Published: Aug 28, 2012 09:40 PM
Modified: Sep 18, 2012 11:44 AM
In the first part of the last century a farm blanketed much of what is now the Northside neighborhood of Chapel Hill. Then the town grew and that land was plowed under so a residential development could sprout in its place.
Think what would have happened if the town had acted to preserve that land. A family farm, now something of an endangered species, would have been saved and today’s locavore movement would be feasting on food grown right downtown.
Instead, the area changed. Families were planted where crops had been cultivated.
In the first part of this century, Northside is transforming once again. This time university growth is driving the change. Decades of adding more students than dorm rooms have turned properties near campus into opportunities. Rather than living in homes, owners can earn income by renting them out.
So what was once a farm, and then a quiet family neighborhood, is becoming a bustling student enclave. One tract of land. Two metamorphoses. Both driven by population growth: the first of permanent residents, the second of quadrennial visitors.
But this time the town wants to preserve Northside by halting that change. It has enacted a series of punitive zoning restrictions on building size and configuration to dissuade conversion to student rentals.
So far, its efforts have been in vain. Elderly and fixed-income residents, some unable to maintain their homes or afford the high Chapel Hill tax rate, continue to willingly sell to landlords who willingly buy them for students who, needing a place to live, willingly rent them.
Recently the university decided to get involved, perhaps because it was UNC’s devolution from residential college to commuter school that created the rental pressures on the neighborhood in the first place. It is paying an outside consultant $210,000 to recommend new regulations and programs to “stabilize” and “sustain” Northside.
If they are successful at all, the regulations will simply push the rental conversion problem to another neighborhood. More likely, these restrictions will also fail, and risk further devaluing properties in Northside. That will hurt residents who need to sell and help investors who want to buy.
Why has it been so hard for the town to stop this change? Ultimately, because it doesn’t have the power to repel market forces. The pressures of supply and demand are relentless and indomitable. Tweaking zoning laws is like putting a finger in a dike straining to hold back a flood, in this case a flood of students.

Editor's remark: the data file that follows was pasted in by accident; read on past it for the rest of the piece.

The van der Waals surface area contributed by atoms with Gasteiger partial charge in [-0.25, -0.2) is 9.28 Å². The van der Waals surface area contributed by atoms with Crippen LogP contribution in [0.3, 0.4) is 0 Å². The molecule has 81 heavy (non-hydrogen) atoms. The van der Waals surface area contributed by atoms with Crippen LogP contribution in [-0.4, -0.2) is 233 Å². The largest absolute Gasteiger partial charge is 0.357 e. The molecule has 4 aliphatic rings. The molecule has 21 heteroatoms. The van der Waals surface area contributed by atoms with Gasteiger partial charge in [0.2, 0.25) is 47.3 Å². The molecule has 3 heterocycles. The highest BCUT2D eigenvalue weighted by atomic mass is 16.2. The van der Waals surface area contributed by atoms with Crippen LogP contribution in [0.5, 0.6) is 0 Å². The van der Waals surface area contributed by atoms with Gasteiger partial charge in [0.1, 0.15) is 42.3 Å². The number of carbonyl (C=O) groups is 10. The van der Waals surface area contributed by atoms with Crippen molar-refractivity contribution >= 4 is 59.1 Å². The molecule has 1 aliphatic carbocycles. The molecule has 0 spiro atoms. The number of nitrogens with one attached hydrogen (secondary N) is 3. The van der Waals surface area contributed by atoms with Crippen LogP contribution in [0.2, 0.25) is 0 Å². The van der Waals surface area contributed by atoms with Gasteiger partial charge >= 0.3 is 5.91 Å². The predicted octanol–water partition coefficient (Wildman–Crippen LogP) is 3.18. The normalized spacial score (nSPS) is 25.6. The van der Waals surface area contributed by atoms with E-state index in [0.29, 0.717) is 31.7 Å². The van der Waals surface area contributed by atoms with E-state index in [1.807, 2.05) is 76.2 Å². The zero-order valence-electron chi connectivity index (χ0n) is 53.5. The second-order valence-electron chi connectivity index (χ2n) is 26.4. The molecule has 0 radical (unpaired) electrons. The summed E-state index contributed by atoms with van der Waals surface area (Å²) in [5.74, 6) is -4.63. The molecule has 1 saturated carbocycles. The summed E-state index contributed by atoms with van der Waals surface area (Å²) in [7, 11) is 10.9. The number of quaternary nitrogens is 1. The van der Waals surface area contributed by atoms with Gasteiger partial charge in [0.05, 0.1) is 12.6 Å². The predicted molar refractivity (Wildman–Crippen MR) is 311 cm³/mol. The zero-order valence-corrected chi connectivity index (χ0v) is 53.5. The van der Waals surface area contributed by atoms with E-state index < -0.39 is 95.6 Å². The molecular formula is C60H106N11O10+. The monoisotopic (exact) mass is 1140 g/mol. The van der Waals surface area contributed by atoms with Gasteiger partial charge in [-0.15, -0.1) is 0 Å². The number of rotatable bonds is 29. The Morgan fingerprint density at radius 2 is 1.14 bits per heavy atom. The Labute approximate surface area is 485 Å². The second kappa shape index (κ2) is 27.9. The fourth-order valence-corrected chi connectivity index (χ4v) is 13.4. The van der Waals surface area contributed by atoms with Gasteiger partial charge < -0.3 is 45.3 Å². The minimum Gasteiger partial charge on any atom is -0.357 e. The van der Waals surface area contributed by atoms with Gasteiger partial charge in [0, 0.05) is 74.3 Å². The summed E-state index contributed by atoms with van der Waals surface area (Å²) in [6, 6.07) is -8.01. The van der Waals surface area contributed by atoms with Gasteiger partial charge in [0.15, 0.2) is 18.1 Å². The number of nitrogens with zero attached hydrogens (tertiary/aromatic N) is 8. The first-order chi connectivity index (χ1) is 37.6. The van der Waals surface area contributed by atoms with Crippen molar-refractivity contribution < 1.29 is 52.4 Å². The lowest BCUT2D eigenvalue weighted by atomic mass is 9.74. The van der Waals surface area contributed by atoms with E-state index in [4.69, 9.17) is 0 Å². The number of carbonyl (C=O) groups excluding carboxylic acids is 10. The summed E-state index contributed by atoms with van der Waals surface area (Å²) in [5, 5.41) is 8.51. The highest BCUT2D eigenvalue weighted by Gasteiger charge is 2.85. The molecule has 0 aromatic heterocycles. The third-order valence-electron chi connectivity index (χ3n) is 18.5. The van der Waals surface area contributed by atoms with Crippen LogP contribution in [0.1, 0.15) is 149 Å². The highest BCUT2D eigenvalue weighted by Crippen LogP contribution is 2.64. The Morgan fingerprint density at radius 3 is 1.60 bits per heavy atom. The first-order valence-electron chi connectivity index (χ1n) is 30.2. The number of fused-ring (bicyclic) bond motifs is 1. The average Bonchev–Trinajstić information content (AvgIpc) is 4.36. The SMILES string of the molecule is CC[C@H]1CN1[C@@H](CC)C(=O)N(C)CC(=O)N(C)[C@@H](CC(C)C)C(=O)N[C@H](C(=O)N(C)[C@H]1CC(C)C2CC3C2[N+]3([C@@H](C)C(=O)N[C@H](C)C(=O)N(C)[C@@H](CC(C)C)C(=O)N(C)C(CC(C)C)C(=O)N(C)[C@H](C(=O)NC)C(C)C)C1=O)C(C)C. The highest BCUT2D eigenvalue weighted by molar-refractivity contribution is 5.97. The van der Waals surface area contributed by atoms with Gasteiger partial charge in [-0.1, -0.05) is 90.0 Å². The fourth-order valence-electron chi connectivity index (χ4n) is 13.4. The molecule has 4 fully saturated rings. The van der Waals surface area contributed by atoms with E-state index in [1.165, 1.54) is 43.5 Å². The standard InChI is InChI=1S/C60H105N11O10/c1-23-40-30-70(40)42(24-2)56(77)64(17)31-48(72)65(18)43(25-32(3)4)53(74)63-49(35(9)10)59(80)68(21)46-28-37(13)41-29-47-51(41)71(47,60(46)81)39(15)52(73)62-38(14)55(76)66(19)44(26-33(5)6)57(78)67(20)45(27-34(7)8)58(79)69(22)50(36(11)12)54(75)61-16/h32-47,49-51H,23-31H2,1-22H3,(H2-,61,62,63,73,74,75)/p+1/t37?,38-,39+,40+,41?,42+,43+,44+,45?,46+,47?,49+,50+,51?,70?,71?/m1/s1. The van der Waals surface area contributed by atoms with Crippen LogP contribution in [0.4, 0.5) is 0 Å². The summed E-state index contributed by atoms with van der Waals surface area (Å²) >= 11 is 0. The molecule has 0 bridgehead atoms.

But there is a solution. Rather than trying to shackle the market, the town should be harnessing it. The most effective way to combat demand for student housing in Northside is to provide better housing at better pricing elsewhere to compete against it.
Unfortunately, the Town Council has squandered repeated opportunities to do just that. At least four times over the past few years, specialist student housing developers have proposed compact, high- density student villages along transit corridors that, combined, would have pulled over 2,000 students out of existing neighborhoods.
These companies would have built state of the art housing, with amenities like pools, gyms and tennis courts, at competitive prices. They professionally manage scores of similar, successful projects across the country.
But in each case, the council has either said no way, or dramatically cut the number of units, hurting the project’s economy of scale and making it less competitive to cheaper housing in areas like Northside.
To stop neighborhoods from being subsumed by rentals, the town should welcome new student housing. In fact, it should ask for higher density. But it’s not in the council’s DNA to embrace development. Our elected officials prefer to regulate.
It’s time to stop being reactive. That hasn’t worked and won’t work. The town needs a proactive strategy – a student containment policy that lures our collegiate citizens out of neighborhoods into a series of first-class, affordable, compact communities.
The private sector is eager to build great student housing centers. If we maximize these new developments, existing landlords in at-risk neighborhoods like Northside will have to start renting their single-family homes to single families again and the market will be an agent of preservation rather than change.